The record will show that the Trumbull High field hockey team completed its season on the wrong end of a 5-1 setback against Stamford High on Oct. 24, and finished with a 1-12-2 overall record, including a 0-9-2-2 mark in the FCIAC.

But sometimes, numbers don’t tell the complete story. Sometimes, they do no justice to the truth.

For the 2013 Golden Eagles, the reality was this: The days of getting pushed around like rag dolls by perennial powerhouse programs like Darien and Wilton are over. Thanks to a number of eye-opening efforts, the start of a bright future appears to be right around the corner.

“We are such an evolving team. We have made such great strides, and the potential is tremendous,” said first-year head coach Cindy Gallucci, who said goodbye to her first graduating class on Senior Night at McDougall Stadium.

In doing so, Gallucci saw her team improve in almost every category compared to teams of the past, including shots on goal, goalie saves (thanks to the play of junior Kourtney Soderholm) and most importantly, the number of quality players on the field.

“There’s no doubt we’re going to be a team to be reckoned with,” said Gallucci, who took over as head coach after one season as an assistant. “We’re not a pushover team anymore.”

Trumbull proved that with a 1-1 tie earlier in the week against Norwalk, a team that is always in the mix on the FCIAC and state level.

The Eagles gave playoff-bound Fairfield Ludlowe a huge scare during a 4-3 setback, took Ridgefield into overtime and made New Canaan work hard to pull out a 2-0 victory.

“People come in and expect Trumbull to be an easy win, and we’ve proven people wrong this year,” Gallucci said.

“That’s a great, great building block for next year. It’s not great for the seniors, but it is a great building block, and I’m extremely proud that we are not a pushover team anymore.”

Just a few short years ago, the field hockey team at Trumbull was a landing pad for girls who didn’t make it on the soccer field.

With the creation of a youth program in town four years ago, that is no longer the case. Trumbull has teams at the sixth, seventh and eighth-grade levels. The eighth-grade team is 22 players strong.

More kids playing at a younger age means more seasoned athletes coming into high school.

“That’s a big deal for Trumbull,” said Gallucci, who had to make 12 cuts this season because so many girls tried out for the team.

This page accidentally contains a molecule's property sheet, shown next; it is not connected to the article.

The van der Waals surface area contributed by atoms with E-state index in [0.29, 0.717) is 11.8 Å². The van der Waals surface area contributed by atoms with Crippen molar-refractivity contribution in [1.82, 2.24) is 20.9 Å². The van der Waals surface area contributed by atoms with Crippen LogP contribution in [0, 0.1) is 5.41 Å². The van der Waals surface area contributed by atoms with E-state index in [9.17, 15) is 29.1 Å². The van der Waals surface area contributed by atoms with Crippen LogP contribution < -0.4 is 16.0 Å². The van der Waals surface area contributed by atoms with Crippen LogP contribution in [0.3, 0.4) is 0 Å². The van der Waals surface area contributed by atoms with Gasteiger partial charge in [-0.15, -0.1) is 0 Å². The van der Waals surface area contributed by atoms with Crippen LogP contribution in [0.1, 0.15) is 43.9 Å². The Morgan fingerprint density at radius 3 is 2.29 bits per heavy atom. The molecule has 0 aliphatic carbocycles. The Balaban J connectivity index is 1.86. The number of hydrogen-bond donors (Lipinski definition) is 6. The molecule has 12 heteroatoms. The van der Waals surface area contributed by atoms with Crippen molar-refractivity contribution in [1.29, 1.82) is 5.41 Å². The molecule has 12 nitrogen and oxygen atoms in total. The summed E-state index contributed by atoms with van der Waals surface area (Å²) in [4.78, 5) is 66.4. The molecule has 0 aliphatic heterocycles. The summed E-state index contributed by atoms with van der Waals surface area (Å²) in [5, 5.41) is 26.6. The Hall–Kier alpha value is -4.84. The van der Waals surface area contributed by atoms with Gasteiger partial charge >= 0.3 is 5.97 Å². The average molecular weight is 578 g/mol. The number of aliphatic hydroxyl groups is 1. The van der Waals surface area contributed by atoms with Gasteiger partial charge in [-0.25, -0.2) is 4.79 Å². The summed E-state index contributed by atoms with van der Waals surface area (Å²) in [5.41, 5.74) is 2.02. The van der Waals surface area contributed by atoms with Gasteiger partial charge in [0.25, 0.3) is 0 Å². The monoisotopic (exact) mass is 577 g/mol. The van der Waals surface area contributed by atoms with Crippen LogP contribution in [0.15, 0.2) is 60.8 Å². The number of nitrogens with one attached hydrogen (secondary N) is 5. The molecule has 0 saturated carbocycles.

“Now I have that talent coming in that I haven’t had in the past. It’s not a field hockey town, but it’s becoming a field hockey town.”

But try telling that to seniors like captain Jamie Appelberg, a forward who scored the only goal against Stamford, and midfielder Erin Grady, each of whom played a major role in the development of the team, but will take away nothing but the knowledge that they helped set the foundation for the future.

“It’s a tough thing because these girls are working so hard but they’re not reaping the rewards,” Gallucci said.

“I try to tell them, you guys are the pioneers. You might not feel that right now because you want the wins, but you guys are starting the legacy, and that’s something to be proud of.”

Even the 5-1 setback against the Black Knights was a bit deceiving.

Stamford (3-12-1 overall, 3-9-1 FCIAC) was a team the Eagles probably could have beaten, and they proved that, controlling the flow of play with all of their regular starters in the game.

But since it was Senior Night, Gallucci decided it was more important to give her 13 seniors the playing time they deserved.

Many of them, other than captain Eliza Lynch, Maddy Dehm, Lekha Alaparthi and Juliana Decker, are not regulars in the varsity lineup.

That allowed Stamford to score three goals over the first nine minutes before taking a 4-0 halftime lead.

Senior Jasmine Li and Kelly Niesen had two goals apiece.

The game-plan wasn’t going to get the Eagles a win, but as Gallucci said, “It was the right thing to do.”

Next year, the right thing to do for FCIAC teams will be to take the Eagles seriously. Because times are about to change.